During the first act, we are carefully eased into some of the more famous plays, starting with a parody of Romeo and Juliet. We are introduced to the cast, and Lorelei Lemon tells us about the ins and outs of Shakespearean theater before transforming into Romeo. Greg Guiliano initially acts as our preeminent Shakespeare scholar who is taking us on a guided tour to the complete works of Shakespeare, and Daryl Ray Carliles plays the misguided actor whose prep work includes googling Shakespeare, offering us interesting “alternative facts” before transforming into the handsome Juliet.
We then move to Titus Andronicus, which is presented as a gruesome cooking show. Othello is presented as a Hamilton-like rap sequence, although this scene was created long before Hamilton.
Sixteen of Shakespeare’s shows are summed up in about two minutes as “Four Weddings and a Transvestite.” The histories are beefed up by a football quarterback theme, and “The Scottish Play” is performed in all its Scottish-kilt glory.
Just when the mission was completed, the horror of one forgotten play sends one of the actors running screaming from the theater. After an intermission, some backstage liquid courage, and the threat of the lone performer having to cover all of the sonnets, which she wrote on a 3×5-inch index card, all of the actors finally return to perform Hamlet.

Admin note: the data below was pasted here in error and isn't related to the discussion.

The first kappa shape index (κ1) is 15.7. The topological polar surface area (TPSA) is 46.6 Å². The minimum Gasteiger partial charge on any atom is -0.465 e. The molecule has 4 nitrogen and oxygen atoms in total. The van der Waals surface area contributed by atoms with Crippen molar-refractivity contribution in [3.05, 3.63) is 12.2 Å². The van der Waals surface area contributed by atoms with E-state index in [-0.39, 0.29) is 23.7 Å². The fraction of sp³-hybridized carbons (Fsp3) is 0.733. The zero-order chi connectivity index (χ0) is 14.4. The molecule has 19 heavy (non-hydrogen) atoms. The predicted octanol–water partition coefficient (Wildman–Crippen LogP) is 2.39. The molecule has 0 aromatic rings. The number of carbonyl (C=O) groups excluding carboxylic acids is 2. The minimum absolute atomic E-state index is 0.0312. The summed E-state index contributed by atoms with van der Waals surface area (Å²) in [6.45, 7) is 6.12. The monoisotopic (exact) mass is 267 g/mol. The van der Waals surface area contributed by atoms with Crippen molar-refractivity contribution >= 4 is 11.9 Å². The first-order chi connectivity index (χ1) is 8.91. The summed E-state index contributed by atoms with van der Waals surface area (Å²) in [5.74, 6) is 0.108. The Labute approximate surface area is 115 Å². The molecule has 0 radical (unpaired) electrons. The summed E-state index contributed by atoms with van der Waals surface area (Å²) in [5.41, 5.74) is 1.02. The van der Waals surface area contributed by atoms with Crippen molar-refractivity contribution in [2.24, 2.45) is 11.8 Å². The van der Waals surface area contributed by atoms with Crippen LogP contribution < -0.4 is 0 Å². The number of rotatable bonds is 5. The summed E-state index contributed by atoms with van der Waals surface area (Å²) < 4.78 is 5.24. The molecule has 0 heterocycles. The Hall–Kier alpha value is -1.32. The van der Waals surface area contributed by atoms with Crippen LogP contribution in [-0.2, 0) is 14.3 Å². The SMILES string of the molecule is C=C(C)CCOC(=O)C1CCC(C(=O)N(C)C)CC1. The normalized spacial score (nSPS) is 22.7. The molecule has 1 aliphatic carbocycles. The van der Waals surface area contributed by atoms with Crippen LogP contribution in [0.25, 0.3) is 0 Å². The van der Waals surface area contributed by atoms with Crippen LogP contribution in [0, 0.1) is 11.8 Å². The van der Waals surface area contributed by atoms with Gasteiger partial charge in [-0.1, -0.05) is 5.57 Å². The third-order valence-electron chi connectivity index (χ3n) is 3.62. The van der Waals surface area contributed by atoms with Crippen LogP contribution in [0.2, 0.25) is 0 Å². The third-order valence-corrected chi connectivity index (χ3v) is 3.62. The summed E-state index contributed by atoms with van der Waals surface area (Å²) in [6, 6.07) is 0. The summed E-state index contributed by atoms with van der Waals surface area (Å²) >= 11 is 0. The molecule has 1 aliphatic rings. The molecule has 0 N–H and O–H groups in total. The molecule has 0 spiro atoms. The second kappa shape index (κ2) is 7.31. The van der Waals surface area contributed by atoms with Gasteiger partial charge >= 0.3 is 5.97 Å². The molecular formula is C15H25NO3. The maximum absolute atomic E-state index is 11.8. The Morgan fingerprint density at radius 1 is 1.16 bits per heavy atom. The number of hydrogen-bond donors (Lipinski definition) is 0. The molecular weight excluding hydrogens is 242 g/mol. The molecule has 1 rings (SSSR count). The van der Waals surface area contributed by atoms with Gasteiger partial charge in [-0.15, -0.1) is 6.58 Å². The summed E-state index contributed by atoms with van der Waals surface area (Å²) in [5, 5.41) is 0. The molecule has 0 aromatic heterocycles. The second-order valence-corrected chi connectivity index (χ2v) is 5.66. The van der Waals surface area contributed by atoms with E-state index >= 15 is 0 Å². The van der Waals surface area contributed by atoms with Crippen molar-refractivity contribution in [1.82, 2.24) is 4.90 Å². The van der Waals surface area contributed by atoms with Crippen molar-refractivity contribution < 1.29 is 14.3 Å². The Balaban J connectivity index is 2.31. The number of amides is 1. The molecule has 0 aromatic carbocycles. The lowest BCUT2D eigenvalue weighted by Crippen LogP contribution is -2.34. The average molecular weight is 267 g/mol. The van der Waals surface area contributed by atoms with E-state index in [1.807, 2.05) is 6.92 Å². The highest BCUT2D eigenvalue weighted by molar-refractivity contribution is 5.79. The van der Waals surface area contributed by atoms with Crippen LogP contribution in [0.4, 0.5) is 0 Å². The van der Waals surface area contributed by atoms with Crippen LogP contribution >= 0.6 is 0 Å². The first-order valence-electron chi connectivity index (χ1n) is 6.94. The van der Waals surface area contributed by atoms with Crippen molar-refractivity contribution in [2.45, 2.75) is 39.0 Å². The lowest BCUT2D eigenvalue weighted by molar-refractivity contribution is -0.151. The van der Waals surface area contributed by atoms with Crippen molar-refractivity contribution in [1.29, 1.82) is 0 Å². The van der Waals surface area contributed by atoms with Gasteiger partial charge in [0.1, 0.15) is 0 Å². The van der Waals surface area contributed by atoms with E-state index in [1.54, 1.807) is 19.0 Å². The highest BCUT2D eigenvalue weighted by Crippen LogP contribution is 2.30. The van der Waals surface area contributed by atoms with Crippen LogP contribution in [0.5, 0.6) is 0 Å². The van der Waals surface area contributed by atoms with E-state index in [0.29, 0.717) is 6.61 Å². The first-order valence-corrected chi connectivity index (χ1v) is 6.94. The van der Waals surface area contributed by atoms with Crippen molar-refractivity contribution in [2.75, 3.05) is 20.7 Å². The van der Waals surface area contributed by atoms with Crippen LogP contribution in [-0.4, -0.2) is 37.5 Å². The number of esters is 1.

Hamlet, which is traditionally a four-hour play, is performed not once, or twice, but actually thrice! The audience gets a chance to get involved by helping Daryl Ray Carliles properly channel his inner Ophelia for the get-thee-to-a-nunnery scene. The audience is transformed into the Id, Ego, and Superego before the final performance. This not only engages the audience, but adds to the hilarity of the show and is a testament to the skill of the performers.
Beautiful costumes by Carol Love are strategically placed on and around the stage, within easy access for split-second costume changes. Fight choreographer Steve Whetzel stages both realistic and whimsical sword-fighting sequences.
The unsung heroes of the show are the backstage crew and dressers: Ami Kirk-Jones, Julie Crawford, and Julie Weber. They make the magic happening on stage a much easier transition for the actors. In such a fast-paced show, the actors need 100 percent trust in their stage crew, which they clearly have.
If you love Shakespeare, hate him, or know virtually nothing about him, the Cary Players’ community-theater presentation of The Complete Works of William Shakespeare (abridged) [revised] is the perfect show for you. The actors are engaging, insanely funny, and absolutely perfect! The show will be performed at The Cary Theater again on Feb. 24-26.